Rodrigo quickly started work on analysing the characteristics of the problem, such as constraints and how they relate. The first stage was to look at a multi-objective analysis of the problem; how improving one aspect of rostering (ie; costs or continuity of care) impacts other aspects. When this was determined, he was able to look at a solving mechanism; specialised algorithms to solve the problem efficiently. After that, he considered software development methodologies for research and development projects tackling optimisation.

March – September 2014: Solver Prototype

The first stages of work involved developing the solving algorithms and to implement a prototype for the tool. This was heavily research based and so it was conducted with thorough supervision from the academic team. We started by identifying the underlying optimisation problem and its features. We thoroughly investigated literature until we decided which direction to take and later we implemented the solver prototype. The initial results were encouraging, surpassing our expectations and showing that the choice of algorithms was correct and consistent with what we found in the literature. We managed to deliver the solver much faster than we had originally planned which was an encouraging start!

November 2014: Customer Feedback

We presented the optimisation project to current and prospective customers at events and meetings, this gave us invaluable feedback; Rodrigo was able to hear first-hand what home care providers want and need from this project. He learned about their preferences and gathered knowledge to be used in the research. During this time we also set up partnership agreements with selected Webroster.net customers who were interested in working with us to pilot the finished tool.

September 2014 – May 2015: Optimisation Server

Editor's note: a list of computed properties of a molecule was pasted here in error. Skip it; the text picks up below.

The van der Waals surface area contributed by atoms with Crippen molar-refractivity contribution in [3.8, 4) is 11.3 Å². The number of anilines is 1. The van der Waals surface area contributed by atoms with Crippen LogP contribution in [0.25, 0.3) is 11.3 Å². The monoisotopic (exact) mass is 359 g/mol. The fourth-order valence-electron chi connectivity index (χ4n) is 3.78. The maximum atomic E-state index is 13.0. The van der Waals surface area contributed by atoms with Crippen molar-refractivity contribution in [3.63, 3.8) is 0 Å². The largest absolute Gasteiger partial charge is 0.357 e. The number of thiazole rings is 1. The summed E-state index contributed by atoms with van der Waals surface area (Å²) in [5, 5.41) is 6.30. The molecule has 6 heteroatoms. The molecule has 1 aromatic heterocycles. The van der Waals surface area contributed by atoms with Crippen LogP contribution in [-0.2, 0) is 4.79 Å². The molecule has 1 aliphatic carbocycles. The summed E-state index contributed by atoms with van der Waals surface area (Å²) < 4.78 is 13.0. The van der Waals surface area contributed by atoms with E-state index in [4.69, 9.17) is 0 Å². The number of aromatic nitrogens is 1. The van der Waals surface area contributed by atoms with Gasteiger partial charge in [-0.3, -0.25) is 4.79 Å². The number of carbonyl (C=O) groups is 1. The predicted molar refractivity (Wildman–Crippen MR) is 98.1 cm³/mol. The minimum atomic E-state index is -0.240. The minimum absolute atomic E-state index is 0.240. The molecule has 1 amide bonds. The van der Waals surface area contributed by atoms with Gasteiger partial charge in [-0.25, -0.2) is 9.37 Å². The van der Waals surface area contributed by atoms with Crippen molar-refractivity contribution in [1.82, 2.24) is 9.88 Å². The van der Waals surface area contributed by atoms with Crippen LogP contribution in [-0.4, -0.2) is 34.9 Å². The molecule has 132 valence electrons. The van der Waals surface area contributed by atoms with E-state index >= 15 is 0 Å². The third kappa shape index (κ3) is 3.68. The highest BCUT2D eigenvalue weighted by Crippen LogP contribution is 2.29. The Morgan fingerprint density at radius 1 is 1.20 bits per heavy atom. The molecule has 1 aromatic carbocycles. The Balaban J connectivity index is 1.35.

The finished tool would need its own hosting environment and so we needed to develop an optimisation server. We defined an architecture, communication protocols and security. With the full definition in hands, we worked out the formal UML documentation of the server and later we implemented and tested it both on a contained environment and in Webroster.net’s own hosting environment, AWS.

June 2015 – June 2016: User Interface

To finalise the integration of the optimisation servers into the Webroster.net product, we identified the need for a tailored user interface, so Rodrigo went on two specialised courses to help with this task. First off, we analysed our typical system user and created some example user profiles to help us design a wireframe of the interface. Rodrigo worked closely with the Webroster.net development team and other departments, taking their feedback on board and polishing the design until we were satisfied.

Research Papers

During the project eight research papers were produced as a result of the work, which have been published in leading academic journals and international conferences. The papers cover a range of research outcomes facilitated by this KTP project: Problem benchmark data sets from real-world scenarios (based on customer feedback) provided by Webroster; formal optimisation models for these benchmark problems; various optimisation algorithms including mathematical programming and tailored heuristics to produce high-quality solutions and application programming interface (API) to facilitate the implementation of the optimisation engine.


In April 2016, the KTP project came to a close and was awarded ‘Outstanding’ – the highest possible grade – by the KTP Grading Panel for meeting and exceeding its original objectives which were to improve homecare workforce utilisation by developing an adaptable software optimisation engine that solves any workforce management scenario that includes both rostering and routing.

The results of the KTP are beyond expectation. Webroster has gained significant knowledge, understanding and appreciation of optimisation problems and has been able to produce a unique solution to the problem. Added to this, the research profiles of the academic team have been strengthened in several aspects.

Having the three-way relationship was crucial to the success of the project; as a group, we achieved results that otherwise wouldn’t be achievable. We extensively used the University access to academic journals and material on our research. Without this, we would not be able to obtain the algorithms we developed.

For more information or to get involved in this project with us, click here.